Ghani returned to Malaysia in 1982 to continue his research and teaching at the University of Agriculture, Selangor and I heard little from him, until about 1986. Then, he contacted me again, asking about the possibilities of returning to Birmingham to complete a PhD under my supervision. He wanted to work on a tropical species from Malaysia. But since he did not envision spending time back in Malaysia during his PhD program, I explained that working on this species (I don’t now remember what it was) was not feasible, since we wouldn’t be able to grow it successfully in the glasshouse at Birmingham. After all, it wasn’t the species per se that was the most important aspect for his PhD; it would be the focus, the scientific methods and approaches he would learn and employ that were more important.
I convinced him to continue his work on Lathyrus, but broadening its scope to study the biosystematics or biological relationships of the grasspea with the species considered to be its closest relatives. In that way we anticipated better defining the genetic resources or gene pools of the grasspea (an essential prerequisite if, at some time in the future, a breeding program was set up that needed to exploit more diversity), as well as trying to shed some light on the origin of this neglected food crop.
In 1990, Ghani successfully presented his PhD thesis, Biosystematics of Lathyrus Section Lathyrus with special reference to the grass pea, L. sativus L., leading to two more useful scientific papers that have been widely cited:
- The genepools of the grasspea, Lathyrus sativus L., in Plant Breeding (1991). This research concerned the cross-breeding relationships of the grasspea and its closest relatives, based on experimental pollinations, pollen tube growth microscopy, and chromosome pairing, confirming one of our earlier hypotheses about L. cicera.
- Phenotypic polymorphism of six isozymes in the grasspea (Lathyrus sativus L.), in Euphytica (1991). Ghani concluded that there was more genetic variation than perhaps expected in this self-pollinating species, and we discussed the implications of exploiting this diversity in plant breeding.
Today, the International Center for Agricultural Research in the Dry Areas (ICARDA) receives financial support from the Crop Trust to conserve almost 4200 samples of grasspea in its genebank, with 2000 safely stored in the Svalbard Global Seed Vault above the Arctic Circle.
Of course, grasspea is not the only edible plant species that comes with a health risk. In South America, for example, there are so-called ‘bitter’ varieties of cassava, an important source of carbohydrate, producing cyanogenic compounds that must be removed before the roots are safe to eat. Indigenous communities throughout Brazil evolved techniques to express the poisonous juice and make the food safe. In other parts of South America ‘sweet’ varieties were selected over thousands of years, and became the genetic base of commercial cassava varieties grown world-wide. The International Center for Tropical Agriculture (CIAT), based in Cali, Colombia has the world’s largest cassava germplasm that I was privileged to see in 2016 when I was conducting an evaluation of the CGIAR’s genebanks program.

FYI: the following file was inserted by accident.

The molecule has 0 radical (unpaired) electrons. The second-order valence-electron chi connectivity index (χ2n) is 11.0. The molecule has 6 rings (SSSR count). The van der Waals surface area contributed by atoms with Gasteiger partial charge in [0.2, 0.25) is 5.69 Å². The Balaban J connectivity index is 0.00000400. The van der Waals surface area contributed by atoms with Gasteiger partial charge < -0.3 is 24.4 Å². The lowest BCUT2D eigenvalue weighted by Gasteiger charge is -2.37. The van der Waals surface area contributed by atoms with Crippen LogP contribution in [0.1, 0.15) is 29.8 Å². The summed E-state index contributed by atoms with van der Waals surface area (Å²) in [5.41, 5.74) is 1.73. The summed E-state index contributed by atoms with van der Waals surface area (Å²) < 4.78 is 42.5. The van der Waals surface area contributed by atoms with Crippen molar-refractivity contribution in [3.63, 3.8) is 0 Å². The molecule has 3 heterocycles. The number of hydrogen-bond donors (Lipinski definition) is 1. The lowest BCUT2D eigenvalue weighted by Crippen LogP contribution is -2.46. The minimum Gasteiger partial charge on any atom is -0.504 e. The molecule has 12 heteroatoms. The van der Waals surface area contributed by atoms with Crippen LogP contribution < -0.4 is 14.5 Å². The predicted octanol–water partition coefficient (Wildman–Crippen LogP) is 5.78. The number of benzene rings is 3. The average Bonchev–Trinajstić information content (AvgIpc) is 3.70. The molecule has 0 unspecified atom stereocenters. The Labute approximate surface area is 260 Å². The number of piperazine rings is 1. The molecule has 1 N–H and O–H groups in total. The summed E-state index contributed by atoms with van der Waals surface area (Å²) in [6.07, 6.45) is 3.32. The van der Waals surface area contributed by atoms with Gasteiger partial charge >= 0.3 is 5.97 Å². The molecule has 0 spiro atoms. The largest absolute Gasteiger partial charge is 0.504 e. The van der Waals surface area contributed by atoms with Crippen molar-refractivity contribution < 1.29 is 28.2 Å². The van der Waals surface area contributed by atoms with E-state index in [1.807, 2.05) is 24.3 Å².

This grasspea story is a good example of how progress can be made when there’s a clear research project objective, funding is available, and researchers around the world agree to pool their expertise towards solving an important problem. With recent reports that the head of DFID (the UK’s government department managing overseas development assistance or ODA) is seriously considering making changes to the 0.7% of national income commitment to the ODA budget, grasspea improvement for marginalized communities goes to show just how important such funding is, and the potential impact it can have on the lives of some of the poorest people around the world. This is the raison d’être of international agricultural research for development, an endeavor in which I participated over four decades.
¹ Grasspea is a relative of the garden sweetpea, Lathyrus odoratus, a plant that is grown for its showy, fragrant blooms.